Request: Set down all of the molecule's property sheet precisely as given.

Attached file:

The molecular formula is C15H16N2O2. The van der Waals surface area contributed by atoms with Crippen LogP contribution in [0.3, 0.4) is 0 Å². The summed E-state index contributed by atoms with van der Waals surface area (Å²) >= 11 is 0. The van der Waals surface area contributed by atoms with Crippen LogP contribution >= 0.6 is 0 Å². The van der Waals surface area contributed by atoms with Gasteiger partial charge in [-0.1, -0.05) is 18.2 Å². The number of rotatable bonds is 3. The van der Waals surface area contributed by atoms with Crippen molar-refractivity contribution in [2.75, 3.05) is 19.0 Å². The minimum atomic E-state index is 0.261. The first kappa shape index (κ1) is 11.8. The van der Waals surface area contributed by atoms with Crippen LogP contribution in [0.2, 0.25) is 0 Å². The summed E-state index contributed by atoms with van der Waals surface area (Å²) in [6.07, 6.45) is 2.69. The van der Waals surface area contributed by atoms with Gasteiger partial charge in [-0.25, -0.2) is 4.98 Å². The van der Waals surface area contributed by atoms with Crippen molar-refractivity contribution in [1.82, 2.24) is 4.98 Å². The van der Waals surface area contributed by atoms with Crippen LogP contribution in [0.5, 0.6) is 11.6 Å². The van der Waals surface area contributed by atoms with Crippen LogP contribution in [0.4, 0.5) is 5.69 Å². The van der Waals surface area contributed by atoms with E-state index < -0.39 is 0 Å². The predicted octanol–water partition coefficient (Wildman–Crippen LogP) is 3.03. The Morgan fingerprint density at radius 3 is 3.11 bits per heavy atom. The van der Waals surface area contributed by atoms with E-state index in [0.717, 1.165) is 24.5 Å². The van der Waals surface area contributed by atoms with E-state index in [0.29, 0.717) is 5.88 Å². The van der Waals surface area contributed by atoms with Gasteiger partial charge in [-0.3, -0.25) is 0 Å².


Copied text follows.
The molecular formula is C15H16N2O2. The van der Waals surface area contributed by atoms with Crippen LogP contribution in [0.3, 0.4) is 0 Å². The summed E-state index contributed by atoms with van der Waals surface area (Å²) >= 11 is 0. The van der Waals surface area contributed by atoms with Crippen LogP contribution >= 0.6 is 0 Å². The van der Waals surface area contributed by atoms with Gasteiger partial charge in [-0.1, -0.05) is 18.2 Å². The number of rotatable bonds is 3. The van der Waals surface area contributed by atoms with Crippen molar-refractivity contribution in [2.75, 3.05) is 19.0 Å². The minimum atomic E-state index is 0.261. The first kappa shape index (κ1) is 11.8. The van der Waals surface area contributed by atoms with Crippen LogP contribution in [0.2, 0.25) is 0 Å². The summed E-state index contributed by atoms with van der Waals surface area (Å²) in [6.07, 6.45) is 2.69. The van der Waals surface area contributed by atoms with Gasteiger partial charge in [-0.25, -0.2) is 4.98 Å². The van der Waals surface area contributed by atoms with Crippen molar-refractivity contribution in [1.82, 2.24) is 4.98 Å². The van der Waals surface area contributed by atoms with Crippen LogP contribution in [0.5, 0.6) is 11.6 Å². The van der Waals surface area contributed by atoms with Crippen LogP contribution in [0.4, 0.5) is 5.69 Å². The van der Waals surface area contributed by atoms with E-state index < -0.39 is 0 Å². The predicted octanol–water partition coefficient (Wildman–Crippen LogP) is 3.03. The Morgan fingerprint density at radius 3 is 3.11 bits per heavy atom. The van der Waals surface area contributed by atoms with E-state index in [0.717, 1.165) is 24.5 Å². The van der Waals surface area contributed by atoms with E-state index in [0.29, 0.717) is 5.88 Å². The van der Waals surface area contributed by atoms with Gasteiger partial charge in [-0.3, -0.25) is 0 Å².